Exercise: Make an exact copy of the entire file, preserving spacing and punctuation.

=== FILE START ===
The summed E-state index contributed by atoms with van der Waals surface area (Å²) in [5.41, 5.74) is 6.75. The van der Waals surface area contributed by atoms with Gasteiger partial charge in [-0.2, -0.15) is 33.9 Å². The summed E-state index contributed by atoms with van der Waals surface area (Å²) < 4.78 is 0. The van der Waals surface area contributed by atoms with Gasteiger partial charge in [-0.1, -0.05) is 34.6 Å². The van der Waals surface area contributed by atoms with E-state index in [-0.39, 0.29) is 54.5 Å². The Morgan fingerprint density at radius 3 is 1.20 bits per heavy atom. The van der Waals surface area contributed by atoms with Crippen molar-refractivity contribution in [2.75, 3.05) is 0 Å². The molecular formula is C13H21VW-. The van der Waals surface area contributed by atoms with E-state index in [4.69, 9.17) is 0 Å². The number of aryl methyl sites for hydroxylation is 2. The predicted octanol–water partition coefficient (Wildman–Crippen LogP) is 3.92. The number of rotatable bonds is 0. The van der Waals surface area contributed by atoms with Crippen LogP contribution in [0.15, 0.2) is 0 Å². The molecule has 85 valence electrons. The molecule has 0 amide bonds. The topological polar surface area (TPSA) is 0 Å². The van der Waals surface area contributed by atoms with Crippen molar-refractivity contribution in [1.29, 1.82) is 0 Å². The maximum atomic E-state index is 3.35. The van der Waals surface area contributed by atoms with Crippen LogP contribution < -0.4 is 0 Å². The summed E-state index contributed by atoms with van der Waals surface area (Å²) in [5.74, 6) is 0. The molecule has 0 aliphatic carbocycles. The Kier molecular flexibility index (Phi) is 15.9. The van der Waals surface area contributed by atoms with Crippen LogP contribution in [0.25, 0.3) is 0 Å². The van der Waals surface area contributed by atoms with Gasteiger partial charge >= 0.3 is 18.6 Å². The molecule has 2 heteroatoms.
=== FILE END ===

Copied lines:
The summed E-state index contributed by atoms with van der Waals surface area (Å²) in [5.41, 5.74) is 6.75. The van der Waals surface area contributed by atoms with Gasteiger partial charge in [-0.2, -0.15) is 33.9 Å². The summed E-state index contributed by atoms with van der Waals surface area (Å²) < 4.78 is 0. The van der Waals surface area contributed by atoms with Gasteiger partial charge in [-0.1, -0.05) is 34.6 Å². The van der Waals surface area contributed by atoms with E-state index in [-0.39, 0.29) is 54.5 Å². The Morgan fingerprint density at radius 3 is 1.20 bits per heavy atom. The van der Waals surface area contributed by atoms with Crippen molar-refractivity contribution in [2.75, 3.05) is 0 Å². The molecular formula is C13H21VW-. The van der Waals surface area contributed by atoms with E-state index in [4.69, 9.17) is 0 Å². The number of aryl methyl sites for hydroxylation is 2. The predicted octanol–water partition coefficient (Wildman–Crippen LogP) is 3.92. The number of rotatable bonds is 0. The van der Waals surface area contributed by atoms with Crippen LogP contribution in [0.15, 0.2) is 0 Å². The molecule has 85 valence electrons. The molecule has 0 amide bonds. The topological polar surface area (TPSA) is 0 Å². The van der Waals surface area contributed by atoms with Crippen molar-refractivity contribution in [1.29, 1.82) is 0 Å². The maximum atomic E-state index is 3.35. The van der Waals surface area contributed by atoms with Crippen LogP contribution < -0.4 is 0 Å². The summed E-state index contributed by atoms with van der Waals surface area (Å²) in [5.74, 6) is 0. The molecule has 0 aliphatic carbocycles. The Kier molecular flexibility index (Phi) is 15.9. The van der Waals surface area contributed by atoms with Crippen LogP contribution in [0.25, 0.3) is 0 Å². The van der Waals surface area contributed by atoms with Gasteiger partial charge >= 0.3 is 18.6 Å². The molecule has 2 heteroatoms.